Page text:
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Elevator Repair Schools

by Jen Saunders, studioD

If you like the idea of making more money than a university professor in a job that requires only a high school diploma, you may want to become an elevator repair technician. According to the U.S. Bureau of Labor and Statistics an elevator installer and repairer makes over $70,000 a year, and jobs are at a normal projected increase up to the year 2020. You can better determine what direction to take by learning about elevator repair schools.

Skills Taught

Elevator repair schools offer programs that teach a number of skills. Students will learn how to install, repair and maintain modern elevators. Most modern elevators are electronically controlled so students will receive in-depth instruction in electronics, electricity and hydraulics. They will also learn how to repair the elevator's microprocessor -- a device programmed to continuously track and analyze traffic conditions in order to run elevators in the most efficient methods. Some elevator repair schools will also teach students how to repair old elevators, especially if the school is located in a city with old buildings like New York or Chicago.


There are many technical schools that teach elevator repair through joint apprenticeship training programs. The National College Credit Recommendation Service reports that “the Joint Apprentice Training Committee of the Elevator Industry, a National CCRS member since 1988,” trains apprentices that are offered jobs from “each of the 50 elevator repair, maintenance and elevator modernization companies represented by Local #3 of the IBEW” in New York. All metropolitan areas will have a CCRS outlet to apprenticeships through school programs. Apprentices are required to attend the Elevator Apprentice School for four years with a minimum requirement to attend two classes a year.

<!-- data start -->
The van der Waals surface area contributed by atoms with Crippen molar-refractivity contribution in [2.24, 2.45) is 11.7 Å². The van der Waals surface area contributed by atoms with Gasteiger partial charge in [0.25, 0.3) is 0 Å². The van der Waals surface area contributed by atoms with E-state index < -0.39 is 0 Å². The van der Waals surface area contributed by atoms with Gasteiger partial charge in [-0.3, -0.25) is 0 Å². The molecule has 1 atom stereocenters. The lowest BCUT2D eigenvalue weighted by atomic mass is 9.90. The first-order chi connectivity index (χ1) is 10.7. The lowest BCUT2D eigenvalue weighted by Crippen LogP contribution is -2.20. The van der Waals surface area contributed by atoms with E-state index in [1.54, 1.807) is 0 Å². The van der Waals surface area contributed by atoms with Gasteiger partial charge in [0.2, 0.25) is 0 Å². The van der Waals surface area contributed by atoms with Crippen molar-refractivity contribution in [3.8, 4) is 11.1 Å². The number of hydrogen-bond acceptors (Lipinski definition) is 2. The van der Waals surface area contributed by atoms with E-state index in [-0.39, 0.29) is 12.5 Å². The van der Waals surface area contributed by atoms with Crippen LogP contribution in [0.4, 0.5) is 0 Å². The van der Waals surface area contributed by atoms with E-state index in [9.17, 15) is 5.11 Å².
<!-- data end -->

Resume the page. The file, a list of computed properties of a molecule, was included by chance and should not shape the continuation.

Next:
Safety Training

Many elevator repair schools prepare students for the rigorous conditions elevator repair technicians face. The majority of elevator installers and repairers work 40-hour weeks, while on-call 24 hours a day, with mandatory overtime, in dangerous conditions. Elevator installers lift and carry heavy equipment and are at high risk for getting injured through muscle strains, falls and electrical shocks. Therefore, students are taught safety procedures such as proper lifting techniques and how to rig safety harnesses.

Servicing Other Devices

Many elevator repair schools will teach students how to work on other devices that, more or less, provide similar purposes as elevators. Apart from elevators some of these devices include chairlifts, escalators, moving walkways and dumbwaiters. Moving walkways are common in airports, and if one breaks down it can cause a massive hiccup in people's travel plans. Escalators are common in large shopping centers, and the ones in hotels must run 24 hours a day in order to accommodate guests. The mechanics of these devices are all similar, so don't be surprised if your curriculum includes some training courses on them.

About the Author

Jen Saunders is an entrepreneur and veteran journalist who covers a wide range of topics. She made the transition to writing after having spent 12 years in England where she studied and taught English literature.

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